Gallbladder cancer statistics

Cases

New cases of gallbladder cancer, 2014-2016 average, UK

Deaths

Deaths from gallbladder cancer, 2016, UK

 

Survival

Survive gallbladder cancer for 10 or more years, 2009-2013, England

 

Preventable cases

Preventable cases of gallbladder cancer, UK

  • There are around 1,000 new gallbladder cancer cases in the UK every year, that's around 3 every day (2014-2016).
  • Gallbladder cancer is not among the 20 most common cancers in the UK, accounting for less than 1% of all new cancer cases (2016).
  • In females in the UK, gallbladder cancer is not among the 20 most common cancers, with around 780 new cases in 2016.
  • In males in the UK, gallbladder cancer is not among the 20 most common cancers, with around 320 new cases in 2016.
  • Incidence rates for gallbladder cancer in the UK are highest in people aged 85 to 89 (2014-2016).
  • Since the early 1990s, gallbladder cancer incidence rates have increased by around three-fifths (59%) in the UK. Rates in females have increased by around seven-tenths (69%) and rates in males have increased by around two-fifths (41%).
  • Over the last decade, gallbladder cancer incidence rates have increased by more than half (52%) in the UK. Rates in females have increased by almost three-fifths (56%), and rates in males have increased by almost half (46%).
  • An estimated 3,600 people who had previously been diagnosed with gallbladder cancer were alive in the UK at the end of 2010.

See more in-depth gallbladder cancer incidence statistics

  • There are around 580 gallbladder cancer deaths in the UK every year, that's more than 1 every day (2014-2016).
  • Gallbladder cancer is not among the 20 most common causes of cancer death in the UK, accounting for less than 1% of all cancer deaths (2016).
  • In males in the UK, gallbladder cancer is not among the 20 most common causes of cancer death, with around 160 deaths in 2016.
  • In females in the UK, gallbladder cancer is not among the 20 most common causes of cancer death, with around 450 deaths in 2016.
  • Mortality rates for gallbladder cancer in the UK are highest in people aged 85 to 89 (2014-2016).
  • Since the early 1970s, gallbladder cancer mortality rates have decreased by around two-fifths (41%) in the UK. Rates in males have decreased by almost half (46%), and rates in females have decreased by more than a third (36%).
  • Over the last decade, gallbladder cancer mortality rates have increased by around a quarter (24%) in the UK. Rates in males have remained stable, and rates in females have increased by almost a third (31%).

See more in-depth gallbladder cancer mortality statistics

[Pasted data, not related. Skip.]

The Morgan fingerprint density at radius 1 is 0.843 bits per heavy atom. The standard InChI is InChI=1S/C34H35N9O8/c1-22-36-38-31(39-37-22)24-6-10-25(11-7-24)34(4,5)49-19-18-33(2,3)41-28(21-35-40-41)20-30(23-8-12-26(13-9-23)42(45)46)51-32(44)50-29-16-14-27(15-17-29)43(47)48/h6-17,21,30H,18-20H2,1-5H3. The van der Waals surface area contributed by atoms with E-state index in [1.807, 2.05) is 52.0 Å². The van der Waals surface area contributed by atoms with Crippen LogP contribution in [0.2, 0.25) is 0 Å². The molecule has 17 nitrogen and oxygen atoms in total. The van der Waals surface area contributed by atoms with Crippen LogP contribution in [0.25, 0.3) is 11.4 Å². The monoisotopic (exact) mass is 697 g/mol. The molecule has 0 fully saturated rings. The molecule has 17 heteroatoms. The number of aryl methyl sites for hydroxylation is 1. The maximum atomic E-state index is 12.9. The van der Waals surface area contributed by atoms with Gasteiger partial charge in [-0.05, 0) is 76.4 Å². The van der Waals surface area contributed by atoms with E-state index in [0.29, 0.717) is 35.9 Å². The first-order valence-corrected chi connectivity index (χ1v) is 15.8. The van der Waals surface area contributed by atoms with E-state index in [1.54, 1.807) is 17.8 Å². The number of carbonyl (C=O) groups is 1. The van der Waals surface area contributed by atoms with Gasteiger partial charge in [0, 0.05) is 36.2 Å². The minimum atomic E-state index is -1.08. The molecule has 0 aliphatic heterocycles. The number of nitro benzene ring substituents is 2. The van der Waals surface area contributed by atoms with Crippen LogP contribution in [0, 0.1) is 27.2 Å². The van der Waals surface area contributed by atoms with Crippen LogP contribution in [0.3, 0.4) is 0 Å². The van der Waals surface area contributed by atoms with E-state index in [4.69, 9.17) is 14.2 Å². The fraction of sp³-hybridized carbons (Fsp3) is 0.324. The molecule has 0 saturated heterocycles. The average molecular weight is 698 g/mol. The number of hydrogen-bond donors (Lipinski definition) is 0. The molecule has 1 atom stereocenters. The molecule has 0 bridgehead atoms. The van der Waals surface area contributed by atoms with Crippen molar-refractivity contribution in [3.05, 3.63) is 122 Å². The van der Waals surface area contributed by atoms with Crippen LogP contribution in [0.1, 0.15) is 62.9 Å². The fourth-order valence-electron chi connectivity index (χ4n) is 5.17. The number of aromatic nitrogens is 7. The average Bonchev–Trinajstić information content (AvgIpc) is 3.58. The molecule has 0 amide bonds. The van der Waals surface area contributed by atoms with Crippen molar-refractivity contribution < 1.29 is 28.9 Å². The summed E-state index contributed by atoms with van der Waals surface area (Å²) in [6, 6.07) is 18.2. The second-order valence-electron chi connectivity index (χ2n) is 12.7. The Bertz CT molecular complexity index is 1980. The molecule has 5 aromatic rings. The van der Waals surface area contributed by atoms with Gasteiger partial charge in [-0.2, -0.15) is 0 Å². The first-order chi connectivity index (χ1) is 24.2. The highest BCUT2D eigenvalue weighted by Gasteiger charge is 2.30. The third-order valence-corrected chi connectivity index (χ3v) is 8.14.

• 3 in 20 (15%) people diagnosed with gallbladder cancer in England survive their disease for ten years or more (2009-2013).
  • More than 3 in 20 (17%) people diagnosed with gallbladder cancer in England survive their disease for five years or more (2009-2013).
  • More than 4 in 10 (43%) people diagnosed with gallbladder cancer in England survive their disease for one year or more (2009-2013).
  • Gallbladder cancer 10-year survival in England is similar in men and women (2009-2013).
  • Gallbladder cancer survival in England is highest for adults diagnosed aged under 50 years old (2009-2013).
  • Around 4 in 10 people in England diagnosed with gallbladder cancer aged 15-49 survive their disease for five years or more, compared with more than a tenth of people diagnosed aged 70-89 (2009-2013).
  • Five-year relative survival for gallbladder cancer in men is similar to the European average in England, Wales and Scotland.
  • Five-year relative survival for gallbladder cancer in women is similar to the European average in England.

See more in-depth gallbladder cancer survival statistics

  • A person’s risk of developing cancer depends on many factors, including age, genetics, and exposure to risk factors (including some potentially avoidable lifestyle factors).
  • 1 in 947 UK males and 1 in 419 UK females will be diagnosed with gallbladder cancer in their lifetime.
  • 20% of gallbladder cancer cases in the UK are preventable.
  • ‘Two-week wait’ standards are met by all countries, ‘31-day wait’ is met by all but Northern Ireland, and ‘62-day wait’ is not met by any country for upper gastrointestinal cancers.

See more in-depth gallbladder cancer diagnosis and treatment statistics

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Acknowledgements

We are grateful to the many organisations across the UK which collect, analyse, and share the data which we use, and to the patients and public who consent for their data to be used. Find out more about the sources which are essential for our statistics.